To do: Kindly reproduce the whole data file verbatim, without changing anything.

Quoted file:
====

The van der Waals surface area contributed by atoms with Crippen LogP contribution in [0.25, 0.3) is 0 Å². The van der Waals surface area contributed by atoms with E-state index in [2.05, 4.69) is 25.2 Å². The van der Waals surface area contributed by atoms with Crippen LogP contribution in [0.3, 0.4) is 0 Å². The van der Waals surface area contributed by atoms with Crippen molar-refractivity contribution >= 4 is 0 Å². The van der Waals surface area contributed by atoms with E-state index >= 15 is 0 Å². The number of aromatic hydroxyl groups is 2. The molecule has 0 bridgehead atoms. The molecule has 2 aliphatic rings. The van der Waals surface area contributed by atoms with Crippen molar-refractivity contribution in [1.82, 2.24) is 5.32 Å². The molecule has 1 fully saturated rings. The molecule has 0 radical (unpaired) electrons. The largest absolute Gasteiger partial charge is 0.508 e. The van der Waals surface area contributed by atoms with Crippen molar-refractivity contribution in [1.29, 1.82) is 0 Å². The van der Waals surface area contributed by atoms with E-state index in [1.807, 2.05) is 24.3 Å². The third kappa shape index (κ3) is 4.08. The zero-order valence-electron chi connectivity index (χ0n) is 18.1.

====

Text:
The van der Waals surface area contributed by atoms with Crippen LogP contribution in [0.25, 0.3) is 0 Å². The van der Waals surface area contributed by atoms with E-state index in [2.05, 4.69) is 25.2 Å². The van der Waals surface area contributed by atoms with Crippen LogP contribution in [0.3, 0.4) is 0 Å². The van der Waals surface area contributed by atoms with Crippen molar-refractivity contribution >= 4 is 0 Å². The van der Waals surface area contributed by atoms with E-state index >= 15 is 0 Å². The number of aromatic hydroxyl groups is 2. The molecule has 0 bridgehead atoms. The molecule has 2 aliphatic rings. The van der Waals surface area contributed by atoms with Crippen molar-refractivity contribution in [1.82, 2.24) is 5.32 Å². The molecule has 1 fully saturated rings. The molecule has 0 radical (unpaired) electrons. The largest absolute Gasteiger partial charge is 0.508 e. The van der Waals surface area contributed by atoms with Crippen molar-refractivity contribution in [1.29, 1.82) is 0 Å². The van der Waals surface area contributed by atoms with E-state index in [1.807, 2.05) is 24.3 Å². The third kappa shape index (κ3) is 4.08. The zero-order valence-electron chi connectivity index (χ0n) is 18.1.